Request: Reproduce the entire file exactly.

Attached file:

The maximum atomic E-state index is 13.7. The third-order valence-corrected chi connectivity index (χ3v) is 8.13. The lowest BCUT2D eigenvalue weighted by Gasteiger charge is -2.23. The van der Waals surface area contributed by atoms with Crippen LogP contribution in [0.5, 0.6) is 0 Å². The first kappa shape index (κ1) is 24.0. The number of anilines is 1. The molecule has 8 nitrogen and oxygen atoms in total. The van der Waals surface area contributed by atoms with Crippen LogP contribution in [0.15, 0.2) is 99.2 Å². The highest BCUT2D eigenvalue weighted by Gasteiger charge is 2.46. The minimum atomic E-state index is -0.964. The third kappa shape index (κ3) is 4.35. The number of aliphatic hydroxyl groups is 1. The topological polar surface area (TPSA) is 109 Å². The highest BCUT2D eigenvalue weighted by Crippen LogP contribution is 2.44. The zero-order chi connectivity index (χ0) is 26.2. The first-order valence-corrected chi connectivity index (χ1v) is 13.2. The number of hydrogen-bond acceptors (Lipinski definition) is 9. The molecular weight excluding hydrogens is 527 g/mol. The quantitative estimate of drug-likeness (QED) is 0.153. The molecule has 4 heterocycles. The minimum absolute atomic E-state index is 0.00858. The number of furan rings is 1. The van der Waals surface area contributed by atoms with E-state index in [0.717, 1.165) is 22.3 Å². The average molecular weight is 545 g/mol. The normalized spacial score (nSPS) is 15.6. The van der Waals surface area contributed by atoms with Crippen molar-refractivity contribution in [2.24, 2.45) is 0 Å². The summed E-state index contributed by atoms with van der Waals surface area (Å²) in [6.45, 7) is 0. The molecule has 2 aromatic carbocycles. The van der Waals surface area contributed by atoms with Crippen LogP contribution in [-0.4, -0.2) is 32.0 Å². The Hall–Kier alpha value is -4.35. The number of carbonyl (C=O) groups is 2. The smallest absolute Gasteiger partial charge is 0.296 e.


The maximum atomic E-state index is 13.7. The third-order valence-corrected chi connectivity index (χ3v) is 8.13. The lowest BCUT2D eigenvalue weighted by Gasteiger charge is -2.23. The van der Waals surface area contributed by atoms with Crippen LogP contribution in [0.5, 0.6) is 0 Å². The first kappa shape index (κ1) is 24.0. The number of anilines is 1. The molecule has 8 nitrogen and oxygen atoms in total. The van der Waals surface area contributed by atoms with Crippen LogP contribution in [0.15, 0.2) is 99.2 Å². The highest BCUT2D eigenvalue weighted by Gasteiger charge is 2.46. The minimum atomic E-state index is -0.964. The third kappa shape index (κ3) is 4.35. The number of aliphatic hydroxyl groups is 1. The topological polar surface area (TPSA) is 109 Å². The highest BCUT2D eigenvalue weighted by Crippen LogP contribution is 2.44. The zero-order chi connectivity index (χ0) is 26.2. The first-order valence-corrected chi connectivity index (χ1v) is 13.2. The number of hydrogen-bond acceptors (Lipinski definition) is 9. The molecular weight excluding hydrogens is 527 g/mol. The quantitative estimate of drug-likeness (QED) is 0.153. The molecule has 4 heterocycles. The minimum absolute atomic E-state index is 0.00858. The number of furan rings is 1. The van der Waals surface area contributed by atoms with E-state index in [0.717, 1.165) is 22.3 Å². The average molecular weight is 545 g/mol. The normalized spacial score (nSPS) is 15.6. The van der Waals surface area contributed by atoms with Crippen molar-refractivity contribution in [2.24, 2.45) is 0 Å². The summed E-state index contributed by atoms with van der Waals surface area (Å²) in [6.45, 7) is 0. The molecule has 2 aromatic carbocycles. The van der Waals surface area contributed by atoms with Crippen LogP contribution in [-0.4, -0.2) is 32.0 Å². The Hall–Kier alpha value is -4.35. The number of carbonyl (C=O) groups is 2. The smallest absolute Gasteiger partial charge is 0.296 e.